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    Quote Originally Posted by RedMage View Post
    It's an understandable quote, Goldhawk. You say you understand the quote when you say you "agree that it is very difficult to earn a living by writing." That is what Jon meant and that quote means and you know it.

    ...

    So stop fretting. Neither Jon nor the originator of that quote are calling you stupid or incapable. They are just saying that writing is hard and that the business is fickle and that if you are wanting to make a living, you may find it easier to do in another field.
    Yes, I know it. I was making the point that what he wrote could be interpreted differently than what he meant. And as for my ego, it's inflated enough so I'm not bother by what anyone says.

  10. #25
    There is no tomorrow RedMage's Avatar
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    Ok. Sorry. I didn't think you were trying to clarify for the benefit of others but now I see that that is what you were doing. Thanks for setting me straight and I do apologize.

  11. #26
    aurea plectro goldhawk's Avatar
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    Quote Originally Posted by RedMage View Post
    Ok. Sorry. I didn't think you were trying to clarify for the benefit of others but now I see that that is what you were doing. Thanks for setting me straight and I do apologize.
    No need to apologize. As I said, as for my ego, it's inflated enough so I'm not bother by what anyone says. No need to worry about that.

  12. #27
    Fulgurous Moderator KatG's Avatar
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    It could be interpreted that way perhaps, but what is actually meant is compulsion. There is very little incentive financially or even social status wise to try to write fiction. It is the ultimate waste of time. And yet lots and lots of people are obsessed with doing it, spending their time on it, etc. People writing fiction voluntarily enter a delusional dreamland that they construct out of written words. Then they hope that other people will like it and maybe pay them money for it. But that's not really the main goal because there are an enormously numerous other, easier ways to make some money (maybe not rich money, but living money,) and have people like you than attempting to write fiction. You write fiction mostly alone, possibly in a tiny room or closet or instead of enjoying your lunch break. You write because there's an impulse to do it. And it may produce literally nothing useful. Even what we used to call the pro authors back when there was a lot of churn out of wholesale paperbacks under group pseudonyms, the authors who would write westerns, romances, mysteries, horror, etc. for hire, ten books a year, a hundred books on the resume -- there are much easier ways to make money. They had a compulsion to do that. The SFF writers in the sixties and seventies didn't just write SFF -- they wrote romances, westerns, true crime, whatever might get them a pub and maybe make them some money. Apparently they all tried their hand at soft porn, because it was good, quick cash. (Points for anyone who has read Ursula Le Gun's porn novel.) And yet, for all their need for money, they did something that was very bad at generating money -- writing fiction. Quite often they did other things too, things that made them more money. Glen Cook worked for GE. Many were journalists or teachers. But they kept writing fiction that only a tiny portion of the population would ever read. Why? It's not a sane thing.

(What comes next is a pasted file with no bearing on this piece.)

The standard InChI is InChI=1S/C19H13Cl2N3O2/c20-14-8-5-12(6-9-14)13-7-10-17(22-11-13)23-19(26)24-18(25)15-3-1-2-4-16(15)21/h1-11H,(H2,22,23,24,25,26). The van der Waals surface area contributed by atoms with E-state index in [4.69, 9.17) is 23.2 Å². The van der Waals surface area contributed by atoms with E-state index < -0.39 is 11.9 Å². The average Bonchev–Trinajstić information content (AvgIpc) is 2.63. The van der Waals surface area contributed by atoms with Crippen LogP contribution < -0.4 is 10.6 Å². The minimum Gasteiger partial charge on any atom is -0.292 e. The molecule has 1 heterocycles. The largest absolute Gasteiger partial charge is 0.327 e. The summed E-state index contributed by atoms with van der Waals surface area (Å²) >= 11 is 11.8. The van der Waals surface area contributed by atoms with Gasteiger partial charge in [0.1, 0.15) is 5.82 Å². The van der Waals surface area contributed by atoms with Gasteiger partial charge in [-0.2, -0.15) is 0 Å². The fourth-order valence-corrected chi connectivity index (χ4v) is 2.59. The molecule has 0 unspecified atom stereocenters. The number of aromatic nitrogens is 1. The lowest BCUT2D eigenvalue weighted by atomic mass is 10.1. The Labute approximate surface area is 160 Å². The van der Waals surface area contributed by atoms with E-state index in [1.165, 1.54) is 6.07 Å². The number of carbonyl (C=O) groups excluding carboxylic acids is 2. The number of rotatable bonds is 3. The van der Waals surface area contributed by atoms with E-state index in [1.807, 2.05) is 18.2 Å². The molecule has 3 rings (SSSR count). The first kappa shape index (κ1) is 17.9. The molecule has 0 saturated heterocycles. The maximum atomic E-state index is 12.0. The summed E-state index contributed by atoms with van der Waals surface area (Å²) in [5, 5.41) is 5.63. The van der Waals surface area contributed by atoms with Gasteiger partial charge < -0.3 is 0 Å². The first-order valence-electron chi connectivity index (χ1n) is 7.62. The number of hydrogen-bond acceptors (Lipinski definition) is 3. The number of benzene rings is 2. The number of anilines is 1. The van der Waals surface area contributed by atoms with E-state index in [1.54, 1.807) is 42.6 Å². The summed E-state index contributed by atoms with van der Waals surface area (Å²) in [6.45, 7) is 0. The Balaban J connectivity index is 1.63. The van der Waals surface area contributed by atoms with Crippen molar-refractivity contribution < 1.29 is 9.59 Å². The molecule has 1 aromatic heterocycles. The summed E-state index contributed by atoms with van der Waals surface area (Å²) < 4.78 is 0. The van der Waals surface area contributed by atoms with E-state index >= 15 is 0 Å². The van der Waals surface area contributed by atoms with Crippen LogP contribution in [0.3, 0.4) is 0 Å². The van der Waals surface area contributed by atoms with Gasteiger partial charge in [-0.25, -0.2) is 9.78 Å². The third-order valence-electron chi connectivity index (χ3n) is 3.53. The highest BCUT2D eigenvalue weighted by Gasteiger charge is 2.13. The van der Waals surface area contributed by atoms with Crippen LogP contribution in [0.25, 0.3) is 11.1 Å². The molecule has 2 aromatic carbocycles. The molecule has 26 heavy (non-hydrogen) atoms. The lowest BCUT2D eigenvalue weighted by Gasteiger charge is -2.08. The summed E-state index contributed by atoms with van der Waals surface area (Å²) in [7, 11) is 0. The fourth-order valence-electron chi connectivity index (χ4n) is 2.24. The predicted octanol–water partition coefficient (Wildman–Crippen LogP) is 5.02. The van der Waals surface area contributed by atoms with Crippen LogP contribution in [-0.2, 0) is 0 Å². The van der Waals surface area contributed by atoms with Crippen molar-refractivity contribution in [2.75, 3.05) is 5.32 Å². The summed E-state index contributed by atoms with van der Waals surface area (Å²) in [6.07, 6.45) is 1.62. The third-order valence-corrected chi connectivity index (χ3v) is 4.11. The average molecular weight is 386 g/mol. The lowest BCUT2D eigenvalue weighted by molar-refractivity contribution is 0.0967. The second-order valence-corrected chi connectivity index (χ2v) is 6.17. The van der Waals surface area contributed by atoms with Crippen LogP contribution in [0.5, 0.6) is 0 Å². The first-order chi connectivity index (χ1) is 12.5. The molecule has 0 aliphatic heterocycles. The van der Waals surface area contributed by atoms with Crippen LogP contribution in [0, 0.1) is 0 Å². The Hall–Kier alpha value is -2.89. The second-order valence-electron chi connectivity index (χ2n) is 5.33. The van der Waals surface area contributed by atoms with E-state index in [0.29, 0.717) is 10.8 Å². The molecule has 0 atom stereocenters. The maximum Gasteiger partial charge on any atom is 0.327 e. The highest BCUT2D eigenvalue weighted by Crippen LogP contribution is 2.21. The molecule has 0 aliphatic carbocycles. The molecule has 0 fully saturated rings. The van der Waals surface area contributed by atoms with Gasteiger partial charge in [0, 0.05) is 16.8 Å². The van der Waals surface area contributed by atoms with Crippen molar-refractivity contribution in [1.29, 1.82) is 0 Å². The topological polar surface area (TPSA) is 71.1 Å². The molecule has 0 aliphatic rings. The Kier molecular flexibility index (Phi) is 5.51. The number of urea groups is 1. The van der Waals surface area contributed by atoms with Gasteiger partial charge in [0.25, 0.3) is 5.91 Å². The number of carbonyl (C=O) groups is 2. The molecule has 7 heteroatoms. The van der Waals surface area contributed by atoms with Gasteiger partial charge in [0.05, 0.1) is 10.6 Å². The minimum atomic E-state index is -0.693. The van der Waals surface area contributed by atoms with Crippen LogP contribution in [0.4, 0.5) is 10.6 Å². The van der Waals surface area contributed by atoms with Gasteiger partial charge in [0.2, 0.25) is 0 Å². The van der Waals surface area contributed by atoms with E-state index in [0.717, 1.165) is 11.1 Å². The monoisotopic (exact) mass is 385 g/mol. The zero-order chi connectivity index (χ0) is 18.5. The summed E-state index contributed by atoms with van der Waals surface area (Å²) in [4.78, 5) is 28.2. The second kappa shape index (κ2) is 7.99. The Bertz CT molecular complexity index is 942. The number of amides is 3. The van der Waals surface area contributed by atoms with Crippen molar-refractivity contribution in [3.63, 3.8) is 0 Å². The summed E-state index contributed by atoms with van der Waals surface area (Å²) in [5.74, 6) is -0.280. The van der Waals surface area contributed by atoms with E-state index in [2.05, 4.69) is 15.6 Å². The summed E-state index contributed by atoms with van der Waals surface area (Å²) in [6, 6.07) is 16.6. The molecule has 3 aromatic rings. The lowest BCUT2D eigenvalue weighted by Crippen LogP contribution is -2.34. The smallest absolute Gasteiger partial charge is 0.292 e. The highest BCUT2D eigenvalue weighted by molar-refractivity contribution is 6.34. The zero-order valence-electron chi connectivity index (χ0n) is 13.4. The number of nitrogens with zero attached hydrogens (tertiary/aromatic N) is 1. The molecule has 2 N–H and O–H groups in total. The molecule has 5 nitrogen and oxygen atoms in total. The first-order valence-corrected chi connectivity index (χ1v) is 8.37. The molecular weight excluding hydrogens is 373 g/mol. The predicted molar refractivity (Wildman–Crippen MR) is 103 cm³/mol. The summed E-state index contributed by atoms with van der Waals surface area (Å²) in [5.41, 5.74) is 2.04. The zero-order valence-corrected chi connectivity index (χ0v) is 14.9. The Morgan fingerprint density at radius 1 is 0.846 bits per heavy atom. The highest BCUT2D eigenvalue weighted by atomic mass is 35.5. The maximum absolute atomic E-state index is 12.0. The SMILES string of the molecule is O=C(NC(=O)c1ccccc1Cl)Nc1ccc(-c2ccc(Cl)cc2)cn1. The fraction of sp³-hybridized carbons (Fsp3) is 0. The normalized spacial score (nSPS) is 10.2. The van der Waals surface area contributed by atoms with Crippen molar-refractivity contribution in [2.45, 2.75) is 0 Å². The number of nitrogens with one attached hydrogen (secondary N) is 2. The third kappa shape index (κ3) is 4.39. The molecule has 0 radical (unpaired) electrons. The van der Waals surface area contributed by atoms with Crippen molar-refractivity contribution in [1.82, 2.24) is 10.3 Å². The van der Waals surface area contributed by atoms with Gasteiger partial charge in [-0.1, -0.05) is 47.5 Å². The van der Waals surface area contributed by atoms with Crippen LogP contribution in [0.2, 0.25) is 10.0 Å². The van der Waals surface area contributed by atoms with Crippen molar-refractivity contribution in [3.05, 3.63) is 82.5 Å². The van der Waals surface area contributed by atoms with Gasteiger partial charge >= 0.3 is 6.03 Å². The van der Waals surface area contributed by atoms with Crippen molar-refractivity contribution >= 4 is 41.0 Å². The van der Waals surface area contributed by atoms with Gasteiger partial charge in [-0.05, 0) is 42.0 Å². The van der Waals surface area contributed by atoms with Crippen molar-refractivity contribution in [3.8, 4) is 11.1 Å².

Even the readers of fiction are being compulsive. There's no reason to read fiction. There's no social status connected to reading fiction. (Being well learned, i.e. non-fiction, sure, but fiction, not really.) People do not respond to ads that offer shiny futures and social status for purchase like they do with iPhones and designer jeans. Your boss might care what business guide you've read; your boss does not care what fiction you read. Reading fiction never makes you cool. It has no utilitarian function. It does not get you anything. Millions of English majors are considered unlikely to be employed. It is simply a communication -- a highly imperfect, subjective, interpretive one. And so this is what makes the fiction book market completely counter-intuitive, completely useless when it comes to most marketing, and, while a handful of authors make a nice bit of money and bookstores use fiction to bring in customers (while making their profit off of non-fiction,) there's not really a lot of money in fiction publishing. It has tiny profit margins and tries to float the gains to cover the newbies, because otherwise there wouldn't be any newbies.

    It's not a rational business. It's not illogical, but it's not wise, it's not fair, it's certainly not clear cut -- and it's not competitive, which really freaks folks out. And so authors writing fiction are engaged in a dance of practicality and alchemy, in a delusion that is unique to each one's own brain. You're using neurons that have really been helpful for humans on the visualization for survival adaptation front, but you're not actually using them for that purpose, at least not directly. So yes, the first things in your head of your active daydream are going to be gobbleygook. A chapter can be part of the dreamworld, so the chapter you will have to figure out where it goes in your dreamworld. And someone saying, "this is how I did it in my dreamworld" may be helpful, but someone saying, "this is how you should do it in your dreamworld" is not. Because even if you want to do it, it simply may not fit in your irrational dreamworld.

    Even if you are a dreamland constructor who plans everything out first, with an outline, a map, a publication goal, etc., you are still in writing the fiction exploring on a journey of the unknown of your brain -- and the planning you do before writing is part of that journey as well. And we like doing it. That's the only reason we do it. We want to try it, we like it, we like the idea of it. And even if you have very concrete goals, you may go nowhere with it. But the itch is there. So there's no use fuming if your brain is not being cooperative or rational. Instead, you'll have to see if you can do a workaround, just like when you find the bridge is washed out on a trip.